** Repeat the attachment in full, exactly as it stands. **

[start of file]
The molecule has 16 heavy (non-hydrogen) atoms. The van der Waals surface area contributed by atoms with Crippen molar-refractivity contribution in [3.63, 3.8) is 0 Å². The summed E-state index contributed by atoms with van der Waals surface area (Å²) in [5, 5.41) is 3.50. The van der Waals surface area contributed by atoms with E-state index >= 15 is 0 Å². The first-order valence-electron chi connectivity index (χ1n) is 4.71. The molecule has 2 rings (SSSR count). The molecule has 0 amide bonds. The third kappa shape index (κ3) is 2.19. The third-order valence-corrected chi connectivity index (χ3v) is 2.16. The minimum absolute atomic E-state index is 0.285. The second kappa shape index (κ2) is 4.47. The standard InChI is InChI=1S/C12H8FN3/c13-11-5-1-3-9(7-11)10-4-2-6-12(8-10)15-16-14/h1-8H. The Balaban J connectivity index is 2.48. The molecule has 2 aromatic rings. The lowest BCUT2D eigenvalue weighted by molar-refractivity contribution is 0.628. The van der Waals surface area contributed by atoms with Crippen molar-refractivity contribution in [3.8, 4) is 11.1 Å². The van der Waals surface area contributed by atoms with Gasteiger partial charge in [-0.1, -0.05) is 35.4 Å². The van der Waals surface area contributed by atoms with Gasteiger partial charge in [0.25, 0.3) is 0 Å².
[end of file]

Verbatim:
The molecule has 16 heavy (non-hydrogen) atoms. The van der Waals surface area contributed by atoms with Crippen molar-refractivity contribution in [3.63, 3.8) is 0 Å². The summed E-state index contributed by atoms with van der Waals surface area (Å²) in [5, 5.41) is 3.50. The van der Waals surface area contributed by atoms with E-state index >= 15 is 0 Å². The first-order valence-electron chi connectivity index (χ1n) is 4.71. The molecule has 2 rings (SSSR count). The molecule has 0 amide bonds. The third kappa shape index (κ3) is 2.19. The third-order valence-corrected chi connectivity index (χ3v) is 2.16. The minimum absolute atomic E-state index is 0.285. The second kappa shape index (κ2) is 4.47. The standard InChI is InChI=1S/C12H8FN3/c13-11-5-1-3-9(7-11)10-4-2-6-12(8-10)15-16-14/h1-8H. The Balaban J connectivity index is 2.48. The molecule has 2 aromatic rings. The lowest BCUT2D eigenvalue weighted by molar-refractivity contribution is 0.628. The van der Waals surface area contributed by atoms with Crippen molar-refractivity contribution in [3.8, 4) is 11.1 Å². The van der Waals surface area contributed by atoms with Gasteiger partial charge in [-0.1, -0.05) is 35.4 Å². The van der Waals surface area contributed by atoms with Gasteiger partial charge in [0.25, 0.3) is 0 Å².